Born into the world as part of an overlooked and cynical generation, I've worked to overcome media narratives and self-important Baby Boomers for 48 years. That, and I've done a fair amount of work as an urban designer, architect, planner, form-based coder, redeveloper and wanna-be musician. I'm grateful for the few people per week that seem to enjoy this blog, and I wrote a book called "Why I Walk" in 2014 that sold nearly a few dozen copies. In 2010, I abandoned my Midwestern roots to live in beautiful Savannah, GA, and recently completed a four-year stint as Executive Director of the Savannah Development and Renewal Authority. In 2019, we again relocated back to Kansas City. Though late to the game, I am now happily in the family-formation period of life, hoping to educate my children on how to save civilization from Millennials.
If you are interested in more depth on my professional bio, you can find it here.
Since so much is written about the ten cities that every planner fetishizes in the US, this site will largely focus elsewhere. That's not to say I won't talk about Portland or New York or San Francisco. It's that I'm more interested in how we improve the other 19,000+ cities and towns across the US. If that's not relevant enough for you, you can read literally any other urban planning website.
With all of my efforts, I look for ways to use urban design and development to make people's lives healthier, wealthier and happier. That may sound lofty and even a little granola (as we Gen X'ers used to say), but if that's not the point of our efforts, what is?
Daniel Burnham is famous for saying,
"Make no little plans - they have no magic to stir men’s blood"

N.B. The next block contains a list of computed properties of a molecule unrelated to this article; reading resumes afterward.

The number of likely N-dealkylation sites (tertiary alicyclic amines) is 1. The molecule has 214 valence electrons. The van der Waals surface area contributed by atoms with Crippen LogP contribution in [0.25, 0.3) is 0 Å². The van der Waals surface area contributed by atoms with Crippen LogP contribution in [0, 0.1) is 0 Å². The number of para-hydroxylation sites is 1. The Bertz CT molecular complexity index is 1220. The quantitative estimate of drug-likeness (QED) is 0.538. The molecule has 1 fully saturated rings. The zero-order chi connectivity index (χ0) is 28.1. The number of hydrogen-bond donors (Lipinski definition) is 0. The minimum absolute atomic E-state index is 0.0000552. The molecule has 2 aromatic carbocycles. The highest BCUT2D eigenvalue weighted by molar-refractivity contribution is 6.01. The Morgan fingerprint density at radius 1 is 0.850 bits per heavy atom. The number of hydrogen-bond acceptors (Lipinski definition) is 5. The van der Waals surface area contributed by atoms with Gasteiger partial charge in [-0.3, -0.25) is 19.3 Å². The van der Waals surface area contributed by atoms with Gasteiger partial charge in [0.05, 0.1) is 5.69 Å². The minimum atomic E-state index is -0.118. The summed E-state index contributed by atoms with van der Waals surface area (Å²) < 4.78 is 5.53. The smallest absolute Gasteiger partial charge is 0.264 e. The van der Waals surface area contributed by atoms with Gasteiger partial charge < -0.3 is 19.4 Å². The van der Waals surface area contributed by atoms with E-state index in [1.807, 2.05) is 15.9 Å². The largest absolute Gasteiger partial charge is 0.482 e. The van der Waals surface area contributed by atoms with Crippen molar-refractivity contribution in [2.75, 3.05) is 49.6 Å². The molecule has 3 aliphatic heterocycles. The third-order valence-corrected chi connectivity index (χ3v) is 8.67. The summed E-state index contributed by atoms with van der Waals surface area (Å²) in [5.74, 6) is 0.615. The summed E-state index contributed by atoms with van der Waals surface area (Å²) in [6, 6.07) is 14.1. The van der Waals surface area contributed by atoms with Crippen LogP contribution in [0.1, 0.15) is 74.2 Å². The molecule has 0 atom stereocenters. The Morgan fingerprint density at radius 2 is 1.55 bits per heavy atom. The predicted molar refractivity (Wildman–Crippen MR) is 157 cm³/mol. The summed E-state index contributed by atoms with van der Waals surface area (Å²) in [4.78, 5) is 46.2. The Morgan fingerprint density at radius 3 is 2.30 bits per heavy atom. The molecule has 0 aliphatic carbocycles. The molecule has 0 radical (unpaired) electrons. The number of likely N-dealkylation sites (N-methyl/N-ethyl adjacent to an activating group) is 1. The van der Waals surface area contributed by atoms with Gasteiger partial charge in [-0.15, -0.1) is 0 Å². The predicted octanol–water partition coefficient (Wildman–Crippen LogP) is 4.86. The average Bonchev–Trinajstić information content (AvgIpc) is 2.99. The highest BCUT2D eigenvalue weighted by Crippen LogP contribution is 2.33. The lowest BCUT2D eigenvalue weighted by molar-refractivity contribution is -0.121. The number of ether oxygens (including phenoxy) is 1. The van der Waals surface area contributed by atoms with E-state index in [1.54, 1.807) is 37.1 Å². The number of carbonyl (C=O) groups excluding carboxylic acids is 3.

But on the next page of the Plan of Chicago, he also said this,
"It should be understood, however, that such radical changes as are proposed herein cannot possibly be realized immediately. Indeed, the aim has been to anticipate the needs of the future as well as to provide for the necessities of the present; in short, to direct the development of the city towards an end that must seem ideal, but is practical."
Too often in the world of urban design, architecture and planning we forget to balance those two critical elements - the yin and yang of place-making: idealistic visions and practical realities; the human need for big plans and dreams and the individual's need to be able to contribute with small actions. One cannot exist without the other.
At times my remarks can get a little wordy. Life is full of nuance, and I think it's important to explore the nuance. As a result, most of my thoughts don’t fit neatly into a 500 word essay. Simple, declarative statements of right and wrong rub me the wrong way. As HL Mencken once said,
For every complex problem, there is an answer that is clear, simple and wrong.
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"Get off this, get on with it
If you wanna change the world
Shut your mouth and start this minute"
Cracker, Get off this